The safety stop 20 may also include one or more segments or components 30 extending generally radially outwardly from the mitral valve implant 10 as shown in FIGS. 7-9. Each segment 30 may extend generally outwardly less than 360 degrees along the radius of the mitral valve implant 10. For example, the safety stop 20 may include a single segment 30 a as shown in FIG. 7. The single segment 30 a may extend generally radially outwardly less than 360 degrees along the radius of the mitral valve implant 10. The single segment 30 a may extend outwardly from mitral valve implant 10 in at least one direction such that an outer perimeter and/or cross-section of the mitral valve implant 10 is larger in at least one direction than the cross-section of the mitral valve 18. Alternatively, the safety stop 20 may include a plurality of segments 30 a-30 n as shown in FIGS. 8 and 9. The plurality of segments 30 a-30 n may be spaced evenly and/or unevenly about the radial direction of the mitral valve implant 10. While each segment 30 a-30 n may extend less than 360 degrees along the radius of the mitral valve implant 10, the sum of the segments 30 a-30 n may be equal, less than, or greater than 360 degrees. Again, the plurality of segments 30 a-30 n may extend outwardly from mitral valve implant 10 in at least one direction such that an outer perimeter and/or cross-section of the mitral valve implant 10 is larger in at least one direction than the cross-section of the mitral valve 18.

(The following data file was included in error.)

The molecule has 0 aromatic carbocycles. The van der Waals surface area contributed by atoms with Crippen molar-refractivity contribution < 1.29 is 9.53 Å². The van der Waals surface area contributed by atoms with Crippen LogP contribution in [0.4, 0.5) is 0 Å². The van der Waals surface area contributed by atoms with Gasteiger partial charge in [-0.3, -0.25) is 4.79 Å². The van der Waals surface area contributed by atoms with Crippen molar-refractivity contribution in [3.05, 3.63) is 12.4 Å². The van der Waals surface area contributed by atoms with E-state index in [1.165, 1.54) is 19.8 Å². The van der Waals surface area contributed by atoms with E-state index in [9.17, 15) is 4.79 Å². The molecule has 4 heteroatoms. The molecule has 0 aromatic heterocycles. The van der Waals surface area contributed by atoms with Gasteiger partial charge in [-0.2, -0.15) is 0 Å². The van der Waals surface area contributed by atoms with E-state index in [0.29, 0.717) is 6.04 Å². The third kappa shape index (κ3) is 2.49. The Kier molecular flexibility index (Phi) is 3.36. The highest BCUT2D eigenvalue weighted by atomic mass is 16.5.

According to one embodiment, the segments 30 may have a generally tear-drop like shape. However, the segments 30 may include other shapes such as, but not limited to, circles, ovals, rectangles, triangles, and the like. The segments 30 may form a generally wire-like frame as shown in FIGS. 7 and 8. The wire-like frame may facilitate the flow of fluid past the safety stop 20.